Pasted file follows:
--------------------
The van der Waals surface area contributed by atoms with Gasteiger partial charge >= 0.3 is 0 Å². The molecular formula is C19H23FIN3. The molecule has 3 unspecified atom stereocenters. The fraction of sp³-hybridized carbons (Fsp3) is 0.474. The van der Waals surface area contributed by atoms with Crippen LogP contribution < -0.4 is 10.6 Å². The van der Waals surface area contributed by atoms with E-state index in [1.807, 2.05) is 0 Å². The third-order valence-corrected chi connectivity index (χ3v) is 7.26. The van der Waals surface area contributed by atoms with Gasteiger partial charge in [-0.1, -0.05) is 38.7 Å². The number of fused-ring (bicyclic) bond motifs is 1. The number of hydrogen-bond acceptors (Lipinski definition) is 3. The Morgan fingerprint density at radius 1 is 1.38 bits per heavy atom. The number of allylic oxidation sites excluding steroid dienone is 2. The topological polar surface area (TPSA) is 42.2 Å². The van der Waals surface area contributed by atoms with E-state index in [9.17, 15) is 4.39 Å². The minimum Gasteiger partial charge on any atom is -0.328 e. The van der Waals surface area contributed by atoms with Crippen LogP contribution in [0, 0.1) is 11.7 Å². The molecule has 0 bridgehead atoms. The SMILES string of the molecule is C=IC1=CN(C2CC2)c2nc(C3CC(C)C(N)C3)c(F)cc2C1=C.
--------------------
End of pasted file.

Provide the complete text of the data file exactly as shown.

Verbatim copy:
The van der Waals surface area contributed by atoms with Gasteiger partial charge >= 0.3 is 0 Å². The molecular formula is C19H23FIN3. The molecule has 3 unspecified atom stereocenters. The fraction of sp³-hybridized carbons (Fsp3) is 0.474. The van der Waals surface area contributed by atoms with Crippen LogP contribution < -0.4 is 10.6 Å². The van der Waals surface area contributed by atoms with E-state index in [1.807, 2.05) is 0 Å². The third-order valence-corrected chi connectivity index (χ3v) is 7.26. The van der Waals surface area contributed by atoms with Gasteiger partial charge in [-0.1, -0.05) is 38.7 Å². The number of fused-ring (bicyclic) bond motifs is 1. The number of hydrogen-bond acceptors (Lipinski definition) is 3. The Morgan fingerprint density at radius 1 is 1.38 bits per heavy atom. The number of allylic oxidation sites excluding steroid dienone is 2. The topological polar surface area (TPSA) is 42.2 Å². The van der Waals surface area contributed by atoms with E-state index in [9.17, 15) is 4.39 Å². The minimum Gasteiger partial charge on any atom is -0.328 e. The van der Waals surface area contributed by atoms with Crippen LogP contribution in [0, 0.1) is 11.7 Å². The molecule has 0 bridgehead atoms. The SMILES string of the molecule is C=IC1=CN(C2CC2)c2nc(C3CC(C)C(N)C3)c(F)cc2C1=C.